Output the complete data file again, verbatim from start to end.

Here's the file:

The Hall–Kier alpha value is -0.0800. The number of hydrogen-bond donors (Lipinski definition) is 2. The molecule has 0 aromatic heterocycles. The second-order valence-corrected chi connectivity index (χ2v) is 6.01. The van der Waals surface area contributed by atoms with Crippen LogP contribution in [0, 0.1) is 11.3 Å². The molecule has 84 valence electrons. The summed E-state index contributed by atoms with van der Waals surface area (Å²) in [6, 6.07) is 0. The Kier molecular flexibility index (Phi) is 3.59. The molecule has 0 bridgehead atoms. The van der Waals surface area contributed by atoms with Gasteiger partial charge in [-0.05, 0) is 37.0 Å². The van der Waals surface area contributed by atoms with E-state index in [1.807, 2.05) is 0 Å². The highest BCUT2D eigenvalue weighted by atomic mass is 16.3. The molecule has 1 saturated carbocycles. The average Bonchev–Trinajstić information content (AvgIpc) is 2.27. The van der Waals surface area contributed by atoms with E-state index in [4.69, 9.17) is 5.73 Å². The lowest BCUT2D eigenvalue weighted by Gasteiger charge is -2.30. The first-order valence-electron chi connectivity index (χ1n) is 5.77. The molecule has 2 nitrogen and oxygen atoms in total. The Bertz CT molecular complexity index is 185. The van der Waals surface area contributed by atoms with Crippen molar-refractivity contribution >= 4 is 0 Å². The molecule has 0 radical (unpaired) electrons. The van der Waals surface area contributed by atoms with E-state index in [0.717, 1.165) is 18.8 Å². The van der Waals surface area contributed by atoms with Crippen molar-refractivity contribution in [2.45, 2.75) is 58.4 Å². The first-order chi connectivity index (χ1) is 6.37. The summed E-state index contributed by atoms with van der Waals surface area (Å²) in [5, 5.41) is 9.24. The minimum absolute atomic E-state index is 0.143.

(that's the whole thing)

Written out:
The Hall–Kier alpha value is -0.0800. The number of hydrogen-bond donors (Lipinski definition) is 2. The molecule has 0 aromatic heterocycles. The second-order valence-corrected chi connectivity index (χ2v) is 6.01. The van der Waals surface area contributed by atoms with Crippen LogP contribution in [0, 0.1) is 11.3 Å². The molecule has 84 valence electrons. The summed E-state index contributed by atoms with van der Waals surface area (Å²) in [6, 6.07) is 0. The Kier molecular flexibility index (Phi) is 3.59. The molecule has 0 bridgehead atoms. The van der Waals surface area contributed by atoms with Gasteiger partial charge in [-0.05, 0) is 37.0 Å². The van der Waals surface area contributed by atoms with E-state index in [1.807, 2.05) is 0 Å². The highest BCUT2D eigenvalue weighted by atomic mass is 16.3. The molecule has 1 saturated carbocycles. The average Bonchev–Trinajstić information content (AvgIpc) is 2.27. The van der Waals surface area contributed by atoms with E-state index in [4.69, 9.17) is 5.73 Å². The lowest BCUT2D eigenvalue weighted by Gasteiger charge is -2.30. The first-order valence-electron chi connectivity index (χ1n) is 5.77. The molecule has 2 nitrogen and oxygen atoms in total. The Bertz CT molecular complexity index is 185. The van der Waals surface area contributed by atoms with Crippen molar-refractivity contribution >= 4 is 0 Å². The molecule has 0 radical (unpaired) electrons. The van der Waals surface area contributed by atoms with E-state index in [0.717, 1.165) is 18.8 Å². The van der Waals surface area contributed by atoms with Crippen molar-refractivity contribution in [2.45, 2.75) is 58.4 Å². The first-order chi connectivity index (χ1) is 6.37. The summed E-state index contributed by atoms with van der Waals surface area (Å²) in [5, 5.41) is 9.24. The minimum absolute atomic E-state index is 0.143.